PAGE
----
Does the "legit" booing of Adam Goodes provide a convenient cover for those who were racially motivated? Yes.
Should we have stopped doing the thing that was racially upsetting him, after he called it out, driving him to retirement? Nah. He's a flog who deserved it, right?

*Sigh*
 

Reg Grundy35

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To summarise:
Adam Goodes says he felt racially vilified by the boos he received from the crowd after he took a stand against racism. The crowds double-down on the very thing that was racially upsetting him, to the point where he retires. Australia debates if there was racial motivation, and if he should feel racially vilified or not.

I'm not a "lefty", "SJW" or "snowflake" or whatever, but let's use some logic!

Was all the booing of Adam Goodes racist? Statistically no. It couldn't have been.
Was some of the booing of Adam Goodes racist? Certainly.
Does the perceived lack of racism against other Indigenous players prove there is none directed towards Adam Goodes? Not for a second.
Does booing white players as well prove that you're not racist? Again, not for a second.
Does the "legit" booing of Adam Goodes provide a convenient cover for those who were racially motivated? Yes.
Should we have stopped doing the thing that was racially upsetting him, after he called it out, driving him to retirement? Nah. He's a flog who deserved it, right?

*Sigh*
thanks. good post but will have no effect. they are all in now can't be seen to back down. :(
 

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In some ways I believe this issue is similar to the ‘violence against women, Australia says no’ domestic violence campaign. The vast majority of men know it’s abhorrent to physically harm a woman and those who don’t will not listen to the message anyway (don’t give a stuff). Making the domestic violence landscape appear one sided and the demonisation of men serves to alienate men and to what end? The message ought to be ‘violence against people, Australia says no’.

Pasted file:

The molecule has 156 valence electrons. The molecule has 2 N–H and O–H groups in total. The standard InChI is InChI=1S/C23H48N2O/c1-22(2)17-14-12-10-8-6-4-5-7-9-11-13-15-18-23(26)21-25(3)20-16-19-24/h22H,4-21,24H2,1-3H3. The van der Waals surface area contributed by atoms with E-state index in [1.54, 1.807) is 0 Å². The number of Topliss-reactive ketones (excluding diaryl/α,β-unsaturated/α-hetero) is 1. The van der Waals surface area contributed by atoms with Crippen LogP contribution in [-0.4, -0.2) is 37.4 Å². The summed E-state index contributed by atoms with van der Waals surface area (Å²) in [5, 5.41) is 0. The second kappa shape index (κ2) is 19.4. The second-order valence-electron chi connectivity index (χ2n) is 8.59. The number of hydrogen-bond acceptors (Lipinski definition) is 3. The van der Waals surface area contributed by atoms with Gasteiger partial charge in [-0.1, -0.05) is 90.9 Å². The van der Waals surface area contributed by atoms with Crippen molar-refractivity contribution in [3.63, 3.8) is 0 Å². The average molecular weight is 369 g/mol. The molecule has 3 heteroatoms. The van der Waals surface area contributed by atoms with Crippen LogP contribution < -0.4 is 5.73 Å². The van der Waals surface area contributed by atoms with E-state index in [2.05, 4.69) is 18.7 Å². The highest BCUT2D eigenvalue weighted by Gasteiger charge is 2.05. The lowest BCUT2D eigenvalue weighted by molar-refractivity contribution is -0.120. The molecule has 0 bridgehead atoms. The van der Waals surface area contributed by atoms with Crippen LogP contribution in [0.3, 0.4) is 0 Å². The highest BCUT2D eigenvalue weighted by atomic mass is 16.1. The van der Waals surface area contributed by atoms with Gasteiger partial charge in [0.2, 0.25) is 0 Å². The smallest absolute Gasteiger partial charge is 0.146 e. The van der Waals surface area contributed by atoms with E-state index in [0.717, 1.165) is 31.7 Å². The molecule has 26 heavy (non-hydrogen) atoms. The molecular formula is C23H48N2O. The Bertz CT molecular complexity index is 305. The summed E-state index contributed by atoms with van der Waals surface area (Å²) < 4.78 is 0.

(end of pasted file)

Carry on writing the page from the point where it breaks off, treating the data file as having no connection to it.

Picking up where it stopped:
Likewise, the vast majority of Australians don’t condone racism and those that do are not going to change their mind because of divisive behaviour like that shown by Adam Goodes.
Rather than making assumptions about motivation, a spirit of inclusivity and equality should prevail and actions that damage others should be punished. Two wrongs don’t make a right. I wish it wasn’t always an us v them scenario as all it does is create bitterness and division imo.
 

jackcass

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We are talking about a minority group, one which has suffered a terrible history of persecution and discrimination. It is what that boo made them feel, not the intent of the "booers". Extending that to white males is ridiculous, as you intended.

Maybe consider the use of the r word that rhymes with petard. Two mates on a tram exchanging good-natured banter. That word is used. Neither of the mates intended nor felt hurt by the use of the word. Some other person on the tram has a relative with special needs. That word reminds them that their relative is going to face challenges and exclusion throughout their life. It causes them hurt. Do you think that is hyper-sensitive?

Those boos made a great many indigenous people feel reminded of their history of exclusion and, yes, persecution. It isn't about the boos being intended to be racist, it was that they were received that way by members of a minority group. You really can't see that?
I'm guessing they're feeling the same way when Ablett is getting booed or is that seen as acceptable by our indigenous brethren?

I repeat, I don't condone or partake in the sustained booing of any player but from my perspective those that do are basically d*&%heads and in my experience d*&%heads come in all shapes and sizes, black, white and brindle. Some may well be racists even.
 

jackcass

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Why is speaking up for something you consider to be unjust considered to be sanctimonious?
IF you smell the fart are you sanctimonious for saying it stinks and we should do something about it? Or should you just suffer and bear it for the benefit of those who cant smell it?
Obviously, a good fart is a splendiferous thing, to be admired. Who'd dare cast aspersions upon the purveyor of such tasty morsels?
 

sr36

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To summarise:
Adam Goodes says he felt racially vilified by the boos he received from the crowd after he took a stand against racism. The crowds double-down on the very thing that was racially upsetting him, to the point where he retires. Australia debates if there was racial motivation, and if he should feel racially vilified or not.

I'm not a "lefty", "SJW" or "snowflake" or whatever, but let's use some logic!

Was all the booing of Adam Goodes racist? Statistically no. It couldn't have been.
Was some of the booing of Adam Goodes racist? Certainly.
Does the perceived lack of racism against other Indigenous players prove there is none directed towards Adam Goodes? Not for a second.